Reliance insists on new gas price from fertiliser firms

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Reliance Industries has contested an agreement that it said to have reached with several fertiliser companies earlier to continue supply of natural gas at $4.2 a million metric British thermal unit (mmBtu) beyond March 31, when the previous supply deals expired.

RIL has demanded that the fertiliser firms agree to the new term sheet and revised price, effective from April 1, without further delay to enable it to keep supplying gas.

In a letter, dated April 8, which is in possession of Financial Chronicle, RIL has told the fertiliser companies "the formula leading to a gas price of $4.205 mmBtu was valid only till March 31. By a notification, dated January 10, 2014, published in the Gazette of India on January 17, 2014, the Government of India has notified a new gas price formula. Clearly, with effect from April 1, a revised price is applicable to all gas supplied by us and accepted by you," the company wrote.

RIL supplies around 13 million standard cubic metres of gas from its KG-D6 field to major fertiliser firms every day.

Till March 31, these firms paid financial securities to guarantee payment at $4.205 per mmBtu. RIL has now demanded security for the differential with a new price, which is yet to be fixed.

“We have been supplying gas to your plant based on the terms offered in our letter, dated April 1, pending the execution of the term sheet provided by us," the letter noted, adding that the companies should agree to the term sheet provided and provide security as stipulated without further delay.

Queries mailed to RIL spokesperson by this paper elicited no response.

The government had fixed the gas price at $4.205 per mmBtu for the first five years from April 2009, when production began at the KG-D6 fields. The order expired on March 31, 2014.

The Union cabinet in December, 2013 approved a new formula for gas pricing as suggested by the Rangarajan committee and notified the same on January 10. But before the government could notify a specific price based on this formula, the national elections were announced bringing the election code of conduct into force. The oil ministry approached the election commission for permission to announce the gas price, but the poll panel asked the government to hold the announcement till mid-May.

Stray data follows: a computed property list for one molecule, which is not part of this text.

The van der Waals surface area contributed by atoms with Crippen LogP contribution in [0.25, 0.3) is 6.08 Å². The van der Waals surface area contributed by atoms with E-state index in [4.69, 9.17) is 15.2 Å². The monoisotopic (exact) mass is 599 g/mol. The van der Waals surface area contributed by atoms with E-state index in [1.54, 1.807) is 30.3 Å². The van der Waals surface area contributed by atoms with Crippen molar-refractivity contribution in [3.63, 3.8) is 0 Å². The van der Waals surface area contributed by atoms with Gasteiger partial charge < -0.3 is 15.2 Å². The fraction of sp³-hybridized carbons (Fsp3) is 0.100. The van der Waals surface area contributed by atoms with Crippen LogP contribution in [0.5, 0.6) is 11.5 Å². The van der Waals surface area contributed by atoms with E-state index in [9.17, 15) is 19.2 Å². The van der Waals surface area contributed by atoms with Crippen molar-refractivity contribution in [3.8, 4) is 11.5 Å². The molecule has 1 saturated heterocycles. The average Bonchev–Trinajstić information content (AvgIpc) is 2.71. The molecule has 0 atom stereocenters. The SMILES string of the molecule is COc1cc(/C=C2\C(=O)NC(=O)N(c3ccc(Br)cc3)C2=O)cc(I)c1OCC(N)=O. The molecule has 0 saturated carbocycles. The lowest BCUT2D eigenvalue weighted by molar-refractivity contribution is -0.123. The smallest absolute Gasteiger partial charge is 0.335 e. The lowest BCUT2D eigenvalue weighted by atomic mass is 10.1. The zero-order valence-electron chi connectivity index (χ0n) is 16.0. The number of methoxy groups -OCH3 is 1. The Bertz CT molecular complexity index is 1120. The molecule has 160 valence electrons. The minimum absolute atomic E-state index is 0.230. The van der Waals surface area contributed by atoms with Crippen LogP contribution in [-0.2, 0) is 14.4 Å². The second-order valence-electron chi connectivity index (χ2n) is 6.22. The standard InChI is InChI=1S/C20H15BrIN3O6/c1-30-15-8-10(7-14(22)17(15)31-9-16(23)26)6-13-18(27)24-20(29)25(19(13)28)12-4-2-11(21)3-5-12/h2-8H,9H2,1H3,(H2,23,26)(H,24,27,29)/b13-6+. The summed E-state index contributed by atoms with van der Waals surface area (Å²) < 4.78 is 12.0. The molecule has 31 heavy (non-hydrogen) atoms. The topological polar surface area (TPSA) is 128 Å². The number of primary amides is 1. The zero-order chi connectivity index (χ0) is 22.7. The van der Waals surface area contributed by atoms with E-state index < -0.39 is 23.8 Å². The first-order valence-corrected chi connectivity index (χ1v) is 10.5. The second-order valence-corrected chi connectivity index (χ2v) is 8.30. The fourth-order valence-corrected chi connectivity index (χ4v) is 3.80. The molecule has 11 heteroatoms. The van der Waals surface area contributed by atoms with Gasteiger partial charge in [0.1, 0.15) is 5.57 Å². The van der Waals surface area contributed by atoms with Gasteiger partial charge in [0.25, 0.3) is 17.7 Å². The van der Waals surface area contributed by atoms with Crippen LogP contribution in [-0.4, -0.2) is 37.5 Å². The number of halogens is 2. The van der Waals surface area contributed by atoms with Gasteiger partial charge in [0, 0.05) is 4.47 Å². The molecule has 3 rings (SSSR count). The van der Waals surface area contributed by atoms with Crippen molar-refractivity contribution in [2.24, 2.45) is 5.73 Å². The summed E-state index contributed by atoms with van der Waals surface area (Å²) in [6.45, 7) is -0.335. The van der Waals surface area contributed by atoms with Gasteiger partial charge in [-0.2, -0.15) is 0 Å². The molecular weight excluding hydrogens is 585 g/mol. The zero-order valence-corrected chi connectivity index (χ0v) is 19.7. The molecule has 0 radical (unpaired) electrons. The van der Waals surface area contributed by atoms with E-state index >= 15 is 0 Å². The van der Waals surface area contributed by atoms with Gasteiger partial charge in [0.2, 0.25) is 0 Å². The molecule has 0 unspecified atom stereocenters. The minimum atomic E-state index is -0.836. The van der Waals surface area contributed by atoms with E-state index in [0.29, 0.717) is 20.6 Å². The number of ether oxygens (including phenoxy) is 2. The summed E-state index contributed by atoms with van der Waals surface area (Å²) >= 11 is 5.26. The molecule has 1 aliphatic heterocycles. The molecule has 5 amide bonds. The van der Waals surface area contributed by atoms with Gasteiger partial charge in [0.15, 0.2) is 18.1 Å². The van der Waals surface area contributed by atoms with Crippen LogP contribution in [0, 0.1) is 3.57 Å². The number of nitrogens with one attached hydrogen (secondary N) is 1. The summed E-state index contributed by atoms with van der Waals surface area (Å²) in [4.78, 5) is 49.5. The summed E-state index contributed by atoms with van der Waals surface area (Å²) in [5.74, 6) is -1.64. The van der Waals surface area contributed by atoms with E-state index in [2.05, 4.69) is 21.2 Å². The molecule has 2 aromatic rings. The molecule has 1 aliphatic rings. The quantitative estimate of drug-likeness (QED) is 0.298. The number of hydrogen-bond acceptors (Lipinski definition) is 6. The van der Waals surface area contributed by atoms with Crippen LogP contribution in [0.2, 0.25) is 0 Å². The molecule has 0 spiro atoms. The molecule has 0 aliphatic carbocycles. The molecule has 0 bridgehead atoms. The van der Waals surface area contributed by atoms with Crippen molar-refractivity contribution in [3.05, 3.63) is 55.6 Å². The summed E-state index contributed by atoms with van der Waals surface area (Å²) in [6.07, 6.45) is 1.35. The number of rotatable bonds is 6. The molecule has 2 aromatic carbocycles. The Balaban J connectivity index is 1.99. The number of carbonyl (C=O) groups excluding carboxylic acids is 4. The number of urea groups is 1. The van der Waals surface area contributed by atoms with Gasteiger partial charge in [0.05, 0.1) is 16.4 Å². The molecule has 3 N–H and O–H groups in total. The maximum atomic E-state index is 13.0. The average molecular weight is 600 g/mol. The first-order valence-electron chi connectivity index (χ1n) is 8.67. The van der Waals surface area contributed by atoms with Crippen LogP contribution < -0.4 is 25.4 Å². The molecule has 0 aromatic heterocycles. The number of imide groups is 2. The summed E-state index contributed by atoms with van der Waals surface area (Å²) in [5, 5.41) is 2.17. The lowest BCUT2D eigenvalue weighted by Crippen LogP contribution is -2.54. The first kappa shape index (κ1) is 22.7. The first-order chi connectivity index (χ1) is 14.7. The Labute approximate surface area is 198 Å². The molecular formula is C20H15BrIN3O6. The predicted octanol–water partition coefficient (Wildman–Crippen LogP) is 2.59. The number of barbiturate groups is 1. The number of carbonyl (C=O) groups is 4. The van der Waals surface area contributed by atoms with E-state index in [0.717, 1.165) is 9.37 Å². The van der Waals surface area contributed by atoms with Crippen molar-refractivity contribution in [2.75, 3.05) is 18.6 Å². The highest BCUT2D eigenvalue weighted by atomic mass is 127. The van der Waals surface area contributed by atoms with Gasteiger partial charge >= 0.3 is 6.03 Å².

RIL’s dispute with the fertiliser firms is over the rate at which gas consumers should provide payment guarantees. Some projections show that the price would have risen to $8.34 had the election commission not postponed the implementation of the new formula. The RIL letter contests the reported agreement between the fertiliser companies and RIL following a series of meetings held at the ministry of petroleum and natural gas and at the department of fertilisers.

It said the descriptions given by the fertiliser companies were inaccurate and did not capture the discussions at the meetings, which in any case were “inconclusive.”

RIL claims the conditions under which gas is sold was a matter of bilateral discussion and the fertiliser firms will have to provide security for payment for the price differential. “These terms and conditions include your providing us the security for the payment of the price differential between the previous price, which expired on March 31, 2014, and the price applicable effective April 1, 2014,” RIL wrote.

Experts in the gas industry said it would not be possible for RIL to get the new price from the fertiliser firms as a new price has not yet been notified, which can be done only by the government. Unless that happens, RIL will be bound by the prevailing rate of $4.205 per mmBtu. However, they said there was ground for gas price hike as the fertiliser firms were anyway importing LNG at double the price that RIL is demanding.

A higher gas price will lead many firms to go whole hog on exploration, which they have held up till the price gets attractive for more exploration and production.


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